The Colorado Department of Public Health and Environment is urging everyone to be careful around animals after plague was found in mammals and fleas from six counties and the state recorded its first death from the disease since 2015.
The state didn’t release the full list of counties, but said La Plata was one of them. The 10-year-old child who died of plague earlier this month was a La Plata County resident.
Plague is caused by bacteria and usually is transmitted by bites from infected fleas. Prairie dogs, squirrels, chipmunks and other rodents many carry the fleas and become infected themselves, so everyone should avoid getting close to those animals, the health department said in a news release.
Colorado reported 22 human cases of plague from 2015 to 2020, according to the state health department. Almost half of the cases were in La Plata County, though at least one case has been reported in the last six years in Adams, Archuleta, Boulder, Denver, Grand, Larimer, Mesa and Pueblo counties.
Plague has a high fatality rate if untreated, but antibiotics are effective against it, especially in the early stages. Symptoms include fever, headache, chills and swollen lymph nodes. Less commonly, people can develop pneumonia-like symptoms or go into septic shock, if the bacteria spread to the lungs or through the bloodstream.
If you notice that prairie dogs or other rodents suddenly disappear from an area where they were seen before, call your local health department to investigate if plague could be circulating there. If the animals have plague, the health department may need to close the area to people, as happened when prairie dogs became infected at Dick’s Sporting Goods Park in 2019.
Other steps you can take to protect yourself:
Don’t kill prairie dogs on your property. This could force fleas to seek new hosts, including pets or humans.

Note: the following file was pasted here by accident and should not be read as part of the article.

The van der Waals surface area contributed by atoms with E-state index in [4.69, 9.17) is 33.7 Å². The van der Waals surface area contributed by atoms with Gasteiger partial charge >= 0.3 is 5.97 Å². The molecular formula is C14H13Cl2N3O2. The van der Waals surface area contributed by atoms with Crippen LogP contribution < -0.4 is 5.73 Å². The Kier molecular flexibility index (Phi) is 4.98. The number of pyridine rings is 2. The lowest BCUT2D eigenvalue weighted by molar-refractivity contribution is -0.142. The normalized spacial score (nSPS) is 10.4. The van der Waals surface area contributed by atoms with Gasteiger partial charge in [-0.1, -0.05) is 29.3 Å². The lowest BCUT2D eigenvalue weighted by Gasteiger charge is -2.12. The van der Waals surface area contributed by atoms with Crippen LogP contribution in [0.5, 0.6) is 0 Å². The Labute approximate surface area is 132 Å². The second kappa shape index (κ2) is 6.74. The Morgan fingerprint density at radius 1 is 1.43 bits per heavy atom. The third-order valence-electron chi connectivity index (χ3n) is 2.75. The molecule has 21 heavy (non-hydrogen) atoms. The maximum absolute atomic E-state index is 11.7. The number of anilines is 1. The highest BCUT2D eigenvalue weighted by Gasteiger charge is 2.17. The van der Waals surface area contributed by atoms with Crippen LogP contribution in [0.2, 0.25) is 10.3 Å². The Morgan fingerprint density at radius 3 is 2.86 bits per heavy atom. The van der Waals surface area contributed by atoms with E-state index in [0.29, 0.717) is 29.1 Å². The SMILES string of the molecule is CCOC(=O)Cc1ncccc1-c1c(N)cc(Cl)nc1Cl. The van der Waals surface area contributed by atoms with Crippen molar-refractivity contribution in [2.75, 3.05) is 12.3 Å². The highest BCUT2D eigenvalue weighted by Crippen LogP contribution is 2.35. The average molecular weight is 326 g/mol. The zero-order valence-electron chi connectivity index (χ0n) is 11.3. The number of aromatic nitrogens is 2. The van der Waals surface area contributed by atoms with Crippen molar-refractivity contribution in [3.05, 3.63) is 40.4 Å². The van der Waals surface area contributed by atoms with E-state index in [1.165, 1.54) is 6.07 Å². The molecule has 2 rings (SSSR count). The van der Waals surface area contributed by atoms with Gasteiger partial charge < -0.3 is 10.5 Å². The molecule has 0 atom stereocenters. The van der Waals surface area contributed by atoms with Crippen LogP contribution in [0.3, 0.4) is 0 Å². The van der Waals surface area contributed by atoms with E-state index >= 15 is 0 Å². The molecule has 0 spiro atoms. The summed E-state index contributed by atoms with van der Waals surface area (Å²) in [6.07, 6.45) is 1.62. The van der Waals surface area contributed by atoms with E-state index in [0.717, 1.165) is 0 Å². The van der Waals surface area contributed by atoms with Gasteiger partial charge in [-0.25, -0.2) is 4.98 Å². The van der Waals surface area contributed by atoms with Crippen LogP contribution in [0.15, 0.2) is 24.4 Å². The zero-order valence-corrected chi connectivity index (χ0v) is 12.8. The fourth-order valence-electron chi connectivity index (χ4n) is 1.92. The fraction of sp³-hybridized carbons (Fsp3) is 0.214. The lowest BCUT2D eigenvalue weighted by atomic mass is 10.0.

Treat your pets with flea-control products, and don’t allow them in areas where wild rodents live
If you must go into an area where wild rodents live, use insect repellant and tuck your pant cuffs into your socks
Don’t handle or feed wild animals
Don’t touch sick or dead animals
Keep rodents out of your house by clearing away plants and debris from outside walls. Don’t leave food where rodents can reach it, and set traps if necessary
If fleas have moved into your home, have a professional treat it
If your pet has a high fever, an open sore or swollen lymph nodes, call a veterinarian and take precautions. Infected pets can give the disease to humans.
Explain the precautions to children, and that they should tell you if they’ve touched a wild animal or been bitten by fleas
“In Colorado, we expect to have fleas test positive for plague during the summer months. Awareness and precautions can help prevent the disease in people,” Jennifer House, deputy state epidemiologist and public health veterinarian, said in a news release.
Source:: The Mercury News – Entertainment